After citizens united, the unions represent the ONLY big money in politics that consistently supports candidates that support women's rights. The are the last stronghold against huge corporations and weird right wing billionaires like the Koch brothers who seem hell bent on sticking their noses into my body. So yeah, I am a supporter of unions. I happen to like weekends off and not being abused by my employer. The unions brought us that--because the corporations sure as hell didn't want to do it on their own.
Only young people think as you do. Lacking perspective on the world as a whole, you repeat what you've been spoon fed by Paul Graham and Peter Thiel, people whose agenda is to squeeze every last cent from you as you live on ramen noodles, hoping to get a winning lottery ticket. Peter Thiel wants to fund offshore boats full of third world engineers because the cost of hiring American engineers is cutting into his profits. He wants bright kids to skip college and build more photo and social apps. There's a reason the very first thing tech money tried to change in politics was immigration. They want wages brought down.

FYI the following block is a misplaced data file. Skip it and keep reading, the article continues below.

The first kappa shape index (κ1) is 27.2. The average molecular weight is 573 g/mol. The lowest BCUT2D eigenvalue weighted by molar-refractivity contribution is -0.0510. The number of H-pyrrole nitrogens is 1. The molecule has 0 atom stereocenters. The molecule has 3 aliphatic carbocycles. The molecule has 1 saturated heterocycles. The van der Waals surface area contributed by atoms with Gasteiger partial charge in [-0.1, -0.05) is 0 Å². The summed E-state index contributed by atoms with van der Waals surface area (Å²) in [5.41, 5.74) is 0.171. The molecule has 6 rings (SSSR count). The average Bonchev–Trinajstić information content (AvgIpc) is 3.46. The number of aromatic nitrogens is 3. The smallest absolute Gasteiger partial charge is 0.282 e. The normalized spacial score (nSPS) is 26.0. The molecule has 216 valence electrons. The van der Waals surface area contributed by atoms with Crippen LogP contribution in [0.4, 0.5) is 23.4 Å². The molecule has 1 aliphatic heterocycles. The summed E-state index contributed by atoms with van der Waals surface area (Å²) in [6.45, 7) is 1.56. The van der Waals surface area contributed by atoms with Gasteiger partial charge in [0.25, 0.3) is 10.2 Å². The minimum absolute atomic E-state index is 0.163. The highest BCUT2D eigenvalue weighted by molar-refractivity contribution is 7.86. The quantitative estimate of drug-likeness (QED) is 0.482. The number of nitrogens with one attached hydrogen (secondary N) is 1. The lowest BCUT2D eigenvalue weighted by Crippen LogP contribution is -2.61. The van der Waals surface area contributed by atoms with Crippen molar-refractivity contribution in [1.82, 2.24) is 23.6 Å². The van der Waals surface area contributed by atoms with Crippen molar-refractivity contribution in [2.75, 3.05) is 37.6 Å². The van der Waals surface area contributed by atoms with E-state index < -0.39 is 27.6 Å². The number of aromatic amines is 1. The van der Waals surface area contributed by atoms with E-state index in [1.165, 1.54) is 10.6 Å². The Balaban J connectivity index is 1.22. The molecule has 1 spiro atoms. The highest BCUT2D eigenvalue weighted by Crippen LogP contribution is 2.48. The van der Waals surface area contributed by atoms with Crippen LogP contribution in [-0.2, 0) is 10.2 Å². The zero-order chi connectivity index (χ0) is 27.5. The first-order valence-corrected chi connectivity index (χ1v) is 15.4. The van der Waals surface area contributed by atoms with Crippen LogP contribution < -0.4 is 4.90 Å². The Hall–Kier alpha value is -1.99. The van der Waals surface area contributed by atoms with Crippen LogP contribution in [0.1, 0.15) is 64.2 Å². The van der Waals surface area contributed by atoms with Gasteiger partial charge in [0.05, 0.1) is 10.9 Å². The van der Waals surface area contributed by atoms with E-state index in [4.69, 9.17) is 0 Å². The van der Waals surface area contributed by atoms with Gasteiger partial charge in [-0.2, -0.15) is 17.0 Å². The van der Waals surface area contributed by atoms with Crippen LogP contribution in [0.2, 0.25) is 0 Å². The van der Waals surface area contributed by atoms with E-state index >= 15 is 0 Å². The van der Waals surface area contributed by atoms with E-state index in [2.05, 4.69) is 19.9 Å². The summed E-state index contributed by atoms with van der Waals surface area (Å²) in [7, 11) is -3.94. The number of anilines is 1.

So keep up your defense of these people, but remember, as my stepfather, born in 1929; a draftsman, electrician, bricklayer and union man used to say: "if you wonder who the sucker is at the table, it's probably YOU."